Francesco Cavatorta, professor of political science, Université Laval:

I think that what Philbrick Yadav had to say about “following the money or following the guns” is particularly relevant to how Islamist movements across the region can be directly influenced by external actors. This is even more the case for more marginal Islamist movements attempting to possibly carve out a larger domestic role. At the same time, domestic/national developments could also have international spillovers.

I am thinking in particular of the changes that occurred in the Tunisian Ennahda, which is something that Freer also mentioned. They have broken in a way with the Egyptian Brotherhood and its ideology, preferring instead to re-orient their ideological references to the Tunisian intellectual context and making references to Tunisian and Maghrebi scholars with a less dogmatic view of the role of Islam in politics and society. It could be envisaged then that parties like Ennahda in Tunisia and the Parti de la Justice et du Développement (PJD) in Morocco might be able to influence Islamist parties in the broader Middle East, as they have been somewhat successful in integrating their domestic political systems. One might argue that they have done so by renouncing all the main tenets and objectives of Islamism, but one could also argue that their role has been instrumental in avoiding the violence and chaos that engulfed many other countries in the region and they have therefore fulfilled in part the role of “saviors” of the Islamic community from widespread violence and instability.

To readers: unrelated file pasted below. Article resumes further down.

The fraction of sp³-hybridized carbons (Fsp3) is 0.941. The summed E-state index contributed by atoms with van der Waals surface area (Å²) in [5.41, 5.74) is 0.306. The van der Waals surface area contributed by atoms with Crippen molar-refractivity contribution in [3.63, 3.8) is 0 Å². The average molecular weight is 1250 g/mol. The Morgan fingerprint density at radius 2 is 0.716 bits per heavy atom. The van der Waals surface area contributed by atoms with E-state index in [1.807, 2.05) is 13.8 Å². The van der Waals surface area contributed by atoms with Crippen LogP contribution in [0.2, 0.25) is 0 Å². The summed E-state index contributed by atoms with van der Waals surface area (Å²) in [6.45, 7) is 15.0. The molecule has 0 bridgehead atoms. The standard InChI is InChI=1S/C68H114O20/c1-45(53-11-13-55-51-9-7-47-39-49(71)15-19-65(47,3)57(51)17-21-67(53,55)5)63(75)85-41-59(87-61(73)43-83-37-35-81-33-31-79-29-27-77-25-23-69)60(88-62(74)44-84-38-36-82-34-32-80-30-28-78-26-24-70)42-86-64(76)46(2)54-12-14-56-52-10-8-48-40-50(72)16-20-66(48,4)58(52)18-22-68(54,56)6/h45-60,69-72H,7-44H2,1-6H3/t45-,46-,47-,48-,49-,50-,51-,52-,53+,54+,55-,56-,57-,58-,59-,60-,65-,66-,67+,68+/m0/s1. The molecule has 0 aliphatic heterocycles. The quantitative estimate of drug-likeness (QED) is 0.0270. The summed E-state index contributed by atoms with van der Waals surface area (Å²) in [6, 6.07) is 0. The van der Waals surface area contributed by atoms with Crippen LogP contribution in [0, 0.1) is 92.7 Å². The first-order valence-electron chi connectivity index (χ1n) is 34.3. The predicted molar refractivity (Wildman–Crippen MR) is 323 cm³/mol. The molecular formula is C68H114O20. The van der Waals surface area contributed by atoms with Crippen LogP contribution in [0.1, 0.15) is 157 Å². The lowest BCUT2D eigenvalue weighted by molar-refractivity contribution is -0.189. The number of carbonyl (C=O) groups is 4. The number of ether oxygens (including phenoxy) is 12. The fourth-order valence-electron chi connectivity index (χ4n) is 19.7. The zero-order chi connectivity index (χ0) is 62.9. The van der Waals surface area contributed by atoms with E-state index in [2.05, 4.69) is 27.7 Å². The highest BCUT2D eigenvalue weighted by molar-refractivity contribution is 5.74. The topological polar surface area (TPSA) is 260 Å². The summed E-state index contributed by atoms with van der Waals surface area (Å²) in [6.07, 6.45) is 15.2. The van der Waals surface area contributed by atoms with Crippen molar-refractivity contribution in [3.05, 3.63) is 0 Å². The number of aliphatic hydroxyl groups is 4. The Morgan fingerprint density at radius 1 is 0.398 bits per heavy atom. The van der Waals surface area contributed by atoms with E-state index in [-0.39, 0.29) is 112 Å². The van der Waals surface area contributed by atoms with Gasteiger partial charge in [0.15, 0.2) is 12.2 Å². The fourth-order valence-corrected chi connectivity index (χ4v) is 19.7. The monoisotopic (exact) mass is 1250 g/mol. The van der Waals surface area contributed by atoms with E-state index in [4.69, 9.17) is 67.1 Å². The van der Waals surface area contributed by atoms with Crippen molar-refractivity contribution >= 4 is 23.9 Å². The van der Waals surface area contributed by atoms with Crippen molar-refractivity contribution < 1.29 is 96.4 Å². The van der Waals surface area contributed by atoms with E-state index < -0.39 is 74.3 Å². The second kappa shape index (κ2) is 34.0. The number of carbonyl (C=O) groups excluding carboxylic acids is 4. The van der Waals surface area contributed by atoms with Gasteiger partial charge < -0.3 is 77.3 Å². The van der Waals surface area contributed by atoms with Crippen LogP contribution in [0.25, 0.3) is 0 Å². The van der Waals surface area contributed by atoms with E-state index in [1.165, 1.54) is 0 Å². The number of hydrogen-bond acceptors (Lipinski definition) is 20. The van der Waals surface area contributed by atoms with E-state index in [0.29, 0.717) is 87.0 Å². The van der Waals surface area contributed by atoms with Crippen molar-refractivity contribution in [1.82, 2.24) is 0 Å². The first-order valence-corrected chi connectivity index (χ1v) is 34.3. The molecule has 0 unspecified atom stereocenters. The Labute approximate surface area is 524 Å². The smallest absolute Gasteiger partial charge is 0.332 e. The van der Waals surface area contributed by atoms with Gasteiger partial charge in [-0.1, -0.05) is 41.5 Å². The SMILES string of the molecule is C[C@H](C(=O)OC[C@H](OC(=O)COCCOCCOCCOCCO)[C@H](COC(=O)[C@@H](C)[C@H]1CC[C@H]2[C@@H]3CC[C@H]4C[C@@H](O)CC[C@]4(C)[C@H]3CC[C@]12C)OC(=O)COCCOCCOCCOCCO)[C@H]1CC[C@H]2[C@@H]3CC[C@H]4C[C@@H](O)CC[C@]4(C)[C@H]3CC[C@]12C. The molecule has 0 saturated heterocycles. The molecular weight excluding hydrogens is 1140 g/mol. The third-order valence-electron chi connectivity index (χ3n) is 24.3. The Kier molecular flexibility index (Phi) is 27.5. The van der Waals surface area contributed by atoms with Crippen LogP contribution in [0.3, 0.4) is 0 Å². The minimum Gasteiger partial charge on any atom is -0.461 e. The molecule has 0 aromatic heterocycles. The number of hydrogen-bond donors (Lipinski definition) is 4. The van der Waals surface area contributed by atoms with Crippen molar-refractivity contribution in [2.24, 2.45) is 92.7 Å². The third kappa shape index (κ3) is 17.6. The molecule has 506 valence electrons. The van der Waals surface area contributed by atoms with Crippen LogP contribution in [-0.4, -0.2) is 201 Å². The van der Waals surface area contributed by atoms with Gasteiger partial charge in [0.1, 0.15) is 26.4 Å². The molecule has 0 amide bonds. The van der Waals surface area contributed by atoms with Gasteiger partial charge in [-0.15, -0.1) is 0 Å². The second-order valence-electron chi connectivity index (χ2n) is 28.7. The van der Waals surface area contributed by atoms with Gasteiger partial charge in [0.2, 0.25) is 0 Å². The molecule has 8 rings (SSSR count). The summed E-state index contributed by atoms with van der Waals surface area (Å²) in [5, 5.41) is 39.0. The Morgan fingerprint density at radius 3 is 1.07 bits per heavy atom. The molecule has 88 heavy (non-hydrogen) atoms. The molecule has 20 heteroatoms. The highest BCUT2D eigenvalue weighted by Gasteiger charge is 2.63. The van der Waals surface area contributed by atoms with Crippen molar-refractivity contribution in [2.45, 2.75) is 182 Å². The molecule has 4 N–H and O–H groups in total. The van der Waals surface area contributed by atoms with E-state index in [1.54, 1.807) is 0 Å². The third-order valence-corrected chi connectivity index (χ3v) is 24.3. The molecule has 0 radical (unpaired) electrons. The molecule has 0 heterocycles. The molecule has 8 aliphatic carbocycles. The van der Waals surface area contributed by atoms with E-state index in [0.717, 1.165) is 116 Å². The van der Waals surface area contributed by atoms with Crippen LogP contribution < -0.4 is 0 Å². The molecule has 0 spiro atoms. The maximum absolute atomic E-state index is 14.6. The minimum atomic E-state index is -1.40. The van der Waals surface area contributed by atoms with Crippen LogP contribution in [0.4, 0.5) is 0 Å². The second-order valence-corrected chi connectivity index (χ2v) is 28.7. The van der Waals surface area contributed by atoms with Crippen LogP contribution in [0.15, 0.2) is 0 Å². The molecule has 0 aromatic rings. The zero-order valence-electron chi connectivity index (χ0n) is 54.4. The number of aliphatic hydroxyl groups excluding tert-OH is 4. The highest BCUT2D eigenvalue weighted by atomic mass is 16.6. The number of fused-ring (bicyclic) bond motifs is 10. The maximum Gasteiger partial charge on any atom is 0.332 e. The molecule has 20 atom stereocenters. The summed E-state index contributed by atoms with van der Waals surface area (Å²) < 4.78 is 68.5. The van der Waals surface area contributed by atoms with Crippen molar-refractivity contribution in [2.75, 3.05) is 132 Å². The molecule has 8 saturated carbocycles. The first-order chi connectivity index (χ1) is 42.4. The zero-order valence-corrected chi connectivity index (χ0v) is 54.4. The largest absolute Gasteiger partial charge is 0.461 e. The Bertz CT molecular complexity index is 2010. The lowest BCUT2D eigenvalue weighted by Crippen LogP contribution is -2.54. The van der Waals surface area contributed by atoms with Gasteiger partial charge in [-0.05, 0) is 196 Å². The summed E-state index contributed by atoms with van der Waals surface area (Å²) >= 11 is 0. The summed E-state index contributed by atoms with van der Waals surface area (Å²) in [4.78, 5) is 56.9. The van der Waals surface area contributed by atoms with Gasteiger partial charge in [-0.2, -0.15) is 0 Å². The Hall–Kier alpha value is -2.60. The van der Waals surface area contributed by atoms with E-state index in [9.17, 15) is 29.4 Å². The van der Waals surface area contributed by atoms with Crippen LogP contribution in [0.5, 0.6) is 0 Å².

I believe that there are a number of lessons that other Islamist movements can learn from what has occurred to Islamist politics in Tunisia and Morocco despite the trajectories of the two political systems diverging after the uprisings, but two points stand out for me. First is that the national environment matters and that it is pointless to attempt to operate as if ideological purity were the only criterion to be successful. There are compromises to be made and bargains to be entered into. Daily politicking is crucial if a party wants to achieve at least some of its objectives in a plural society and the domestic environment is what first and foremost shapes such compromises. The rigidity of some Islamist parties, as the Muslim Brotherhood in Egypt, can be conducive to greater conflict. Second, voters matter and voters seem to care quite a bit about practical issues rather than ideology. I think that Ennahda and the PJD’s electoral fortunes (and misfortunes) highlight the point that other Islamist movements should focus on this and attempt to introduce and discuss policies that speak to voters. This is quite banal, of course, but it seems to me that creating coalitions and seeking allies should be the way to proceed to enter or re-enter (as in Egypt) the political-institutional game. Morocco and Tunisia represent least-awful scenarios. These countries might not be doing that great, but there is a degree of freedom, institutions are more responsive and there is no widespread violence or chaos. Islamists in the two have greatly contributed to this and others might want to take a page out of their playbook.